Local snowmobile clubs make for safer riding on the trails

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Snowmobiling is all about sharing a friendship with fellow riders having similar outdoorsy interests, seeing nature’s snowy beauty, and feeling the freedom of leaving behind the rigors of daily life.

For the maximum enjoyment of riding the trails, membership in a local snowmobile club delivers both an organized gathering of fellow riders and money-saving benefits. Plus club members are out there grooming and clearing the trails to make them safer for all riders.

“It’s really advantageous to join a club,” said Tim Taylor, New York State Snowmobile Association district director for Onondaga County and vice president of the Onondaga County Snowmobile Association, as well as past president of the Toad Hollow Trailriders from Syracuse.

Taylor said beyond simply being with people of like interests, the benefits of joining a club include a reduction in the snowmobile registration fee from $100 to $45. Club memberships across the state run about $30 a year.

Registration fees are then used to create a Snowmobile Trail Fund that delivers a stipend to each snowmobile club maintaining the trails. No taxpayer dollars are used to finance the maintenance, Taylor noted. Every club has a trail groomer, he added; the Toad Hollow group alone will spend hundreds of hours maintaining their own 19 miles of trails.

A snowmobile driver races during the Boonville Snow Festival in this February 2015 file photo. (Michael Davis/Syracuse New Times)

Clubs have regular meetings and often host special events for members and sometimes non-members.

“There is definitely a lot of camaraderie,” Taylor said. “You can get a lot of great advice on where to go and how to ride by talking to fellow club members.”

Bill Howland is the president of the Snow Owls Snowmobile Club based in Clay. He said the most important part of creating a trail is meeting with the land owners to seek their permission.

“We meet with property owners to find out exactly where they will allow a trail and clearly mark it with signs and delineation,” Howland said. “We place ‘No Snowmobiling’ signs and ‘Stay on the Trail or Stay Home’ signs to keep riders from straying, and speed limit and ‘Quiet’ signs if the trail is close to houses. We will even place fences along the sides of the trail if requested. If the property owner is a snowmobiler, we give them a free membership to our club every year.”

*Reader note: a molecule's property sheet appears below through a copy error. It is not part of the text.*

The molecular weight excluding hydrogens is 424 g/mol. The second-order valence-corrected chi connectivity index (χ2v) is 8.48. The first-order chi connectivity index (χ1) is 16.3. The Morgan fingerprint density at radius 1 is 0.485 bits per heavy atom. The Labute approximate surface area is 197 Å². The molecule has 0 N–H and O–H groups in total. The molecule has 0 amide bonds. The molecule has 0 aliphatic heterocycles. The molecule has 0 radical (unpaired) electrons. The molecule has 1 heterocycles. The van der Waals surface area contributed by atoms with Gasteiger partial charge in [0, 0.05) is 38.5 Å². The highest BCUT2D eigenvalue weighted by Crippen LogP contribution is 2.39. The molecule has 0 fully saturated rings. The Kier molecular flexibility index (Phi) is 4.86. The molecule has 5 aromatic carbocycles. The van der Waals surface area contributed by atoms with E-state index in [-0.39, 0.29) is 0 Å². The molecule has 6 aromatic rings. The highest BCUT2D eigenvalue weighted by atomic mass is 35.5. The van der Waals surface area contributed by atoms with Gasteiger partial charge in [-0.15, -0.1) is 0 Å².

Howland said they generally have good relationships with the property owners, and at Christmas show their appreciation to some owners by giving out gift cards. There are more than 100 property owners along their 22 miles of maintained trails, so they can only do a few each year. Many property owners also like having the trails for hunting and hiking in the off-snowmobile season, Howland explained.

The main stumbling block to granting permission has often been the question of liability on the trail. Yet Howland said that is not an issue for the property owner.

“The New York State Snowmobile Association maintains general liability insurance with a private carrier, which covers all property owners on the 10,000-plus miles of trails throughout the state,” he said, adding that the association is not a state governmental entity.

Dennis Sullivan, a trail boss with the Morrisville-based Moonlight Riders Snowmobile Club, counts the savings of his yearly registration — especially with more then one sled to register — as his biggest benefit. He also enjoys meeting with other club members with the same interests, riding with them, and sometimes learning new trails.

“There’s nothing better then a Sunday-afternoon ride with family and stopping along the trail to take in the scenery and make memories,” he said.

His son Matt Sullivan says he likes the nice savings on his registration, but also getting to know others with the same interest and volunteering to work on the snowmobile trails himself. During the year he takes part in various events to raise money to work the trails and help maintain trails and bridges.

Fellow club member Connor Ogrydziak of Morrisvillle agreed he likes the savings on registration, and the way the club members improve the trail so both members and non-members alike can benefit.

Blossvale’s Amanda Vergalito credits her husband, Cole, for getting her into the sport. When their daily work schedules don’t offer a lot of free time, one of their favorite date night events is riding their sleds out to dinner somewhere, and they can go just about anywhere in the winter when the snow comes. They are both members of the West Rome Riders.

Safety is very much on her mind, as Vergalito lost a friend in a snowmobile accident last winter. She said the snowmobile club volunteers are out there clear-
ing away fallen trees and other obstructions, fixing any other trouble spots along the trails they maintain.

“There is a lot of prep work that needs to be done before the trails are safe to ride,” she explained. “Accidents can happen in the wink of an eye, and it doesn’t have to be your own fault.

“I thank all of the snowmobile clubs for their dedication. They are out there keeping the trails nice. It’s the snowmobile clubs who are making our trails safe.”

The New York State Snowmobile Association offers a list of the hundreds of clubs organized by each county on their website, as well as other information for the snowmobile enthusiast. For more information, visit

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